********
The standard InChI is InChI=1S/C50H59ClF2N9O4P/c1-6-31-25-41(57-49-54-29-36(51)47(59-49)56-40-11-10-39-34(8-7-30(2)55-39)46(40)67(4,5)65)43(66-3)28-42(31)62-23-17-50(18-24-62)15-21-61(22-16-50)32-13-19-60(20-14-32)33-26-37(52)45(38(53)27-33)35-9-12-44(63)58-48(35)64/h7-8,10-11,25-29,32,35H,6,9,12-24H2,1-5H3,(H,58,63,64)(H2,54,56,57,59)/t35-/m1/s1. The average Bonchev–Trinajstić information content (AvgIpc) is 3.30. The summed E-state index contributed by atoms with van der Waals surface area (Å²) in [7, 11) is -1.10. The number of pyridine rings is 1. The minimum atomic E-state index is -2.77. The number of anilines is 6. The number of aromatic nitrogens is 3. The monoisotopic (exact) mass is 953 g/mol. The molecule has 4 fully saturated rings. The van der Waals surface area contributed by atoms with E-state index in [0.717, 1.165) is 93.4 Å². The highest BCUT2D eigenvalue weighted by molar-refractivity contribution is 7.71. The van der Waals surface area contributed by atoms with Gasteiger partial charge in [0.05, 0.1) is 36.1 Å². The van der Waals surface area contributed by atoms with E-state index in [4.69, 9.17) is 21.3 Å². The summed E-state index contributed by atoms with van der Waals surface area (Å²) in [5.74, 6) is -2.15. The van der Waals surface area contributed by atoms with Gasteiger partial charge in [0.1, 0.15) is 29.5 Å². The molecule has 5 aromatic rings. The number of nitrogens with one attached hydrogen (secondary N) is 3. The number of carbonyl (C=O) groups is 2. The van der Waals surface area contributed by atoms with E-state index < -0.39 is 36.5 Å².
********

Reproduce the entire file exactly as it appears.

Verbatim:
The standard InChI is InChI=1S/C50H59ClF2N9O4P/c1-6-31-25-41(57-49-54-29-36(51)47(59-49)56-40-11-10-39-34(8-7-30(2)55-39)46(40)67(4,5)65)43(66-3)28-42(31)62-23-17-50(18-24-62)15-21-61(22-16-50)32-13-19-60(20-14-32)33-26-37(52)45(38(53)27-33)35-9-12-44(63)58-48(35)64/h7-8,10-11,25-29,32,35H,6,9,12-24H2,1-5H3,(H,58,63,64)(H2,54,56,57,59)/t35-/m1/s1. The average Bonchev–Trinajstić information content (AvgIpc) is 3.30. The summed E-state index contributed by atoms with van der Waals surface area (Å²) in [7, 11) is -1.10. The number of pyridine rings is 1. The minimum atomic E-state index is -2.77. The number of anilines is 6. The number of aromatic nitrogens is 3. The monoisotopic (exact) mass is 953 g/mol. The molecule has 4 fully saturated rings. The van der Waals surface area contributed by atoms with E-state index in [0.717, 1.165) is 93.4 Å². The highest BCUT2D eigenvalue weighted by molar-refractivity contribution is 7.71. The van der Waals surface area contributed by atoms with Gasteiger partial charge in [0.05, 0.1) is 36.1 Å². The van der Waals surface area contributed by atoms with E-state index in [4.69, 9.17) is 21.3 Å². The summed E-state index contributed by atoms with van der Waals surface area (Å²) in [5.74, 6) is -2.15. The van der Waals surface area contributed by atoms with Gasteiger partial charge in [0.1, 0.15) is 29.5 Å². The molecule has 5 aromatic rings. The number of nitrogens with one attached hydrogen (secondary N) is 3. The number of carbonyl (C=O) groups is 2. The van der Waals surface area contributed by atoms with E-state index < -0.39 is 36.5 Å².